It is Carlos’s wife Stephanie (Fatima Quintanilla) who verbalizes the unrest brewing in the relationships especially after tragedy hits. She is unequivocal about her distrust of Rodrigo and his kin, and never withholds her grievances and the well of simmering fury within herself. She is not coy or hesitant in communication with the employers’ family. She might not speak much but her flitting gaze holds in itself a mirror of steadfast, ethically punishing indictment to the ways of being Rodrigo’s kind embodies most rashly and scot-free. She reminds them that while Rodrigo might not be as accountable as he ought to be, she can choose to wield some of the fear she has at her disposal on Rodrigo and his family. Once it is hinted at, the menace sears itself into the minds of Stephanie’s subjects She scuppers any likelihood of them brushing the magnitude of the tragedy under the carpet, denying its dismissal from the narrative of their dynamics.
The treatment of reconciling one’s natural impulses to inherited responses is nuanced and complex, as evidenced in the quandary of empathy being disrupted by capitalist frameworks that Rodrigo is hemmed in. We get repetitive wide shots of characters and vehicles traversing the expansive ranches, specks in the landscape, almost implying that they are bound within the larger invisible forces of the well-oiled capitalist machinery, their movement a mindful negotiation of the same. Rural Uruguay is a site of the transaction between two parties neatly separated by the ever-predominant power binary that dictates the sanctioned behavior pattern. Manuel Nieto establishes the daily rites at the ranch, the tractors and its drivers essential to the sight of the operations, also offering glimpses of the unsafe working conditions. The employer knows about the ditch and makes his workers cognizant of it but does not take any further protective steps as in marking out the precarious sections of the terrain.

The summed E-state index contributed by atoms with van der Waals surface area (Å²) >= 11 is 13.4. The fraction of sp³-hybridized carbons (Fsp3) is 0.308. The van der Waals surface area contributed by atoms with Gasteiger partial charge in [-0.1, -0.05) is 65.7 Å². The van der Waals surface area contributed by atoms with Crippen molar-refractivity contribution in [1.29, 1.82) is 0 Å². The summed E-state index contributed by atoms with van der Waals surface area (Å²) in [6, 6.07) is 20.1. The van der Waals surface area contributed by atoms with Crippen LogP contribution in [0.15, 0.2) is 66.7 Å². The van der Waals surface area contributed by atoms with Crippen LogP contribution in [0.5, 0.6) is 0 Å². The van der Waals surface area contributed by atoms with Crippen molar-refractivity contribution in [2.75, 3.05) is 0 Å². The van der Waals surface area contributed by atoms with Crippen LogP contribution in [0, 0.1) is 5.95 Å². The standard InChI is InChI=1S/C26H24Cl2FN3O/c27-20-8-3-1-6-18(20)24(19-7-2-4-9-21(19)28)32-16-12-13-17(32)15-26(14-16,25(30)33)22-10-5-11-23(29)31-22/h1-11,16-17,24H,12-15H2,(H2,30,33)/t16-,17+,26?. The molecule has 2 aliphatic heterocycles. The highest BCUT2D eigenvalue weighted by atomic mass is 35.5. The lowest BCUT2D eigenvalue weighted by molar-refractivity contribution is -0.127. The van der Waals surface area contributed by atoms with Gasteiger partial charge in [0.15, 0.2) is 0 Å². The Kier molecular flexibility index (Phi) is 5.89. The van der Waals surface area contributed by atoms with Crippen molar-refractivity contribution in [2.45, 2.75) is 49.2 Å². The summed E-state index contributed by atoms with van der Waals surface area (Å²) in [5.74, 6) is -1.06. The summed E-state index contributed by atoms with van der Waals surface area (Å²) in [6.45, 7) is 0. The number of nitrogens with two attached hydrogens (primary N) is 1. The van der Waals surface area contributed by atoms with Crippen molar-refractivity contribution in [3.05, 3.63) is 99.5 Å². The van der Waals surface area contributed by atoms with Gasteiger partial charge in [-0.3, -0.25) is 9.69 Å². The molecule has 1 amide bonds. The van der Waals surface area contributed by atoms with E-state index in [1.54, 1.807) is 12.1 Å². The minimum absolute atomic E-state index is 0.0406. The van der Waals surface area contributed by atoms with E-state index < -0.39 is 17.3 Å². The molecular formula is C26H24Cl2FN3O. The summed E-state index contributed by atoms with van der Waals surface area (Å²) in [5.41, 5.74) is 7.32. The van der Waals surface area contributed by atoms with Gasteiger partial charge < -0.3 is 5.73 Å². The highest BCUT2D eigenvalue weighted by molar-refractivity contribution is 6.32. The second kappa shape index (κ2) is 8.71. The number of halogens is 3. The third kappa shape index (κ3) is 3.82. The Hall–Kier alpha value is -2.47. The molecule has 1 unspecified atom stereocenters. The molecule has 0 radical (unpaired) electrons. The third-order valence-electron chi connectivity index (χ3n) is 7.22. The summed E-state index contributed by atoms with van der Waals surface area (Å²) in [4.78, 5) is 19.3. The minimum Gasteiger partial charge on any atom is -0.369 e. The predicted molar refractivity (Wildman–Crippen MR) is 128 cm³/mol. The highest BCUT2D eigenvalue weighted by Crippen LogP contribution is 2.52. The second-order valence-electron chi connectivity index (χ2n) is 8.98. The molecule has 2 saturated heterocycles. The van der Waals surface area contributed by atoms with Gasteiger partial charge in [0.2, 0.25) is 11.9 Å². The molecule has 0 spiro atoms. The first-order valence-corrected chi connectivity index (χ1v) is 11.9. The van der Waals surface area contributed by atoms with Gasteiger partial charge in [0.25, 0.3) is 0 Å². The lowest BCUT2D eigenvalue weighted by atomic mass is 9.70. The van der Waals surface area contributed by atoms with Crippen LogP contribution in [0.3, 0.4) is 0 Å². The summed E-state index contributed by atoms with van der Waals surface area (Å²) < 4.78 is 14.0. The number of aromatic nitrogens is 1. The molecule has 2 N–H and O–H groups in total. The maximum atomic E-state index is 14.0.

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Nahuel Perez renders Rodrigo’s moral dilemmas with a mix of grasping uncertainty and a sense of being tied to his place, in a tone that is resigned and sobering. Cristian is more sullen and weary, his taciturn self opening up with majestic self-expression. The two drive the central contentious relationship in all its fluctuations with humility, perfectly capturing the beats of the association that can only stay unresolved and teeming with unsettled scores. Manuel Nieto’s film is ultimately a questioning of the space and scope for humanity in the fiercely individualistic, ego-centric capitalist society where mercenary incentives trump basic decency.